Transverse brace bending deformation occurs in the tangential direction along arch axis when there is a lateral buckling in the arch rib system as shown in Figure 4. In this case, the tangential bending deformation energy of the single transverse brace is given as where is transverse brace’s bending stiffness along tangential direction of arch rib and and represent the distances from the contraflexure point of transverse brace tangential deformation to the main and stable arch ribs, respectively. Therefore, the length of transverse brace is .

From Figure 4, the tangential bending moment of transverse brace near the main and stable arch ribs is given by the superposition principle. where represents the tangential angular rotation of the transverse brace at the intersection points between the main arch rib and the transverse brace and represents the tangential angular rotation of the transverse brace at the intersection points between the stable arch rib and the transverse brace.

It can be further derived as can be replaced by a constant , which is the distance between the main and stable arch ribs at quarter span for calculation simplification. Although the length of transverse brace is not a constant, the length of the transverse brace at quarter span is very close to the average length of the transverse braces of the entire bridge. Such simplification can make the derivation process become simple.

The values of and are closely related to the bending stiffness of arch ribs, panel length, bending stiffness, and length of transverse braces. Due to the inclined angle and the different stiffness of leaning-type arch bridge’s main and stable arch ribs, the tangential and radial deformation of the transverse brace between the main and stable arch ribs differ from that of the conventional arch bridges. It is not a simple “S” shape. For leaning-type arch bridges, bending stiffness of the main arch rib is larger than that of the stable arch rib, so , as shown in Figure 4, as an exceptional case, for conventional arch bridges, . In order to obtain the relationship between , , a tangential mechanical model of transverse brace along the arch axis is established when a lateral buckling occurs, as shown in Figure 5(a); its corresponding bending moment is shown in Figure 5(b), from which (19) can be given as where is a constant.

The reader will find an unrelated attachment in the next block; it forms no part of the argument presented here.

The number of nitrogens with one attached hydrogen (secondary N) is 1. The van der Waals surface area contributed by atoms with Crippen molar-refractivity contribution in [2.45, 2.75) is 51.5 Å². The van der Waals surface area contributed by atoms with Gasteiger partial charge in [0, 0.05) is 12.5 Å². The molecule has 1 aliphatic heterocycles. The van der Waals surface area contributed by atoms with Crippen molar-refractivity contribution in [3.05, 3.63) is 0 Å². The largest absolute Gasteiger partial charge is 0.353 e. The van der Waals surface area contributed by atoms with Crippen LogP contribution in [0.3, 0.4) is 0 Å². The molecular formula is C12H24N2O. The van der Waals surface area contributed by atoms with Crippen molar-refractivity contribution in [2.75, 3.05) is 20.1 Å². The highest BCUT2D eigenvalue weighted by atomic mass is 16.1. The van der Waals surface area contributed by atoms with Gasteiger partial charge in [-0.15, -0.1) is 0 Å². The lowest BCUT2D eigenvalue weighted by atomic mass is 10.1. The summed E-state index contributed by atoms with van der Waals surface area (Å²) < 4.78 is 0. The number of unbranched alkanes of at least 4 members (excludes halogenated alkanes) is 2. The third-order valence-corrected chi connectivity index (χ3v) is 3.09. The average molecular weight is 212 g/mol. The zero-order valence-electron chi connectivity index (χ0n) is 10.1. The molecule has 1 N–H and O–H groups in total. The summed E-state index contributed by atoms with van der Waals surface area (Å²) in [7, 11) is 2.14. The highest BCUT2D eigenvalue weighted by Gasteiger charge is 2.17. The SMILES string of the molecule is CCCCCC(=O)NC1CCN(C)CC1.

From (17) and (19), it can be obtained that Assuming , then thus, from (18) and (21), the relationship of and can be obtained as Substituting (17) and (18) into (16), the equation of tangential bending energy of the transverse braces in the full arch rib range is given as

When the tangential local deformation occurs in the main and stable arch ribs, assuming the bending moments of the main and stable arch ribs along the radial direction are and , respectively, the single-panel section arch rib’s local bending energy of the main and stable arch ribs can be expressed as

If the local bending energy of each single-panel section arch rib is the same, the full-arch-rib local bending deformation energy can be written as

It could be obtained from Figure 4 that

Therefore, from (23), (25), and (26), the local bending energy of arch rib and the tangential bending energy of transverse brace are obtained as where

The mechanical model and moment diagram of arch ribs and transverse brace in radial direction are shown in Figure 3. And the radial deformation energy of a single transverse brace can be written as where is the transverse brace’s bending stiffness along radial direction of arch rib and and represent the distance from the contraflexure point of transverse brace’s radial deformation to the main and stable arch ribs, respectively.

The values of and are closely related to the bending stiffness of arch ribs, the length of the arch rib section, the bending stiffness, and length of the transverse braces. For conventional arch bridges the bending stiffness and inclined angle of two main arch ribs are the same, so . However, for leaning-type arch bridges, as the bending stiffness of main arch rib is far larger than that of stable arch rib, so , as shown in Figure 3. In order to obtain the values of and , radial mechanical model of transverse brace along the arch central axis is established when a lateral buckling occurs, as shown in Figure 6(a). The bending moment caused by the transverse braces’ radial deflection can be obtained by Castigliano’s theorem of material mechanics, as shown in Figure 6(b), and (30) can be given as According to the principle of similar triangles, we arrived at